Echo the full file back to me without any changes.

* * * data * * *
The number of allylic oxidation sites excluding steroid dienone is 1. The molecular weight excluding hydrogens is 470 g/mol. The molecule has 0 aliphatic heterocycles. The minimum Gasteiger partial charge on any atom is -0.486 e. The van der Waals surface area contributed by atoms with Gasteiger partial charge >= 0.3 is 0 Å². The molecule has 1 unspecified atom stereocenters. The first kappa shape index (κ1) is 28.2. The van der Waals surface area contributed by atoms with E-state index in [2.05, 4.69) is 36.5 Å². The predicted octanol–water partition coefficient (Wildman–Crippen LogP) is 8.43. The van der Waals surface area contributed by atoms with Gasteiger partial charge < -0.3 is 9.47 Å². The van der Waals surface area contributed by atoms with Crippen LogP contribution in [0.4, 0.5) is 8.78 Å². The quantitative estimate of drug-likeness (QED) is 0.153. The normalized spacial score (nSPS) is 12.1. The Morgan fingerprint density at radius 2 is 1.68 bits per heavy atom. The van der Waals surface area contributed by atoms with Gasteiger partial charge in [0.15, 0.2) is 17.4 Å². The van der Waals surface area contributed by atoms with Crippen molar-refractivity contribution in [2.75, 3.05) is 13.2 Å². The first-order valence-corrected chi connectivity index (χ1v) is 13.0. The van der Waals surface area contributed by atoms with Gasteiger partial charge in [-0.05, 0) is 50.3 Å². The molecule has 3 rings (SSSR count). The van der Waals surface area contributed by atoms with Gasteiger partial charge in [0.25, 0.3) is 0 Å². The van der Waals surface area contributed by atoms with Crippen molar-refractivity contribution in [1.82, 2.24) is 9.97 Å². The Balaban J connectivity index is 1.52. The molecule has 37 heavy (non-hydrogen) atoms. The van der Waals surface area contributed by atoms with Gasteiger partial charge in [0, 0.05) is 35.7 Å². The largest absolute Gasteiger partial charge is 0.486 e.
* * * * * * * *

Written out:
The number of allylic oxidation sites excluding steroid dienone is 1. The molecular weight excluding hydrogens is 470 g/mol. The molecule has 0 aliphatic heterocycles. The minimum Gasteiger partial charge on any atom is -0.486 e. The van der Waals surface area contributed by atoms with Gasteiger partial charge >= 0.3 is 0 Å². The molecule has 1 unspecified atom stereocenters. The first kappa shape index (κ1) is 28.2. The van der Waals surface area contributed by atoms with E-state index in [2.05, 4.69) is 36.5 Å². The predicted octanol–water partition coefficient (Wildman–Crippen LogP) is 8.43. The van der Waals surface area contributed by atoms with Gasteiger partial charge < -0.3 is 9.47 Å². The van der Waals surface area contributed by atoms with Crippen LogP contribution in [0.4, 0.5) is 8.78 Å². The quantitative estimate of drug-likeness (QED) is 0.153. The normalized spacial score (nSPS) is 12.1. The Morgan fingerprint density at radius 2 is 1.68 bits per heavy atom. The van der Waals surface area contributed by atoms with Gasteiger partial charge in [0.15, 0.2) is 17.4 Å². The van der Waals surface area contributed by atoms with Crippen molar-refractivity contribution in [2.75, 3.05) is 13.2 Å². The first-order valence-corrected chi connectivity index (χ1v) is 13.0. The van der Waals surface area contributed by atoms with Gasteiger partial charge in [-0.05, 0) is 50.3 Å². The molecule has 3 rings (SSSR count). The van der Waals surface area contributed by atoms with Gasteiger partial charge in [0.25, 0.3) is 0 Å². The van der Waals surface area contributed by atoms with Crippen molar-refractivity contribution in [1.82, 2.24) is 9.97 Å². The Balaban J connectivity index is 1.52. The molecule has 37 heavy (non-hydrogen) atoms. The van der Waals surface area contributed by atoms with Gasteiger partial charge in [0, 0.05) is 35.7 Å². The largest absolute Gasteiger partial charge is 0.486 e.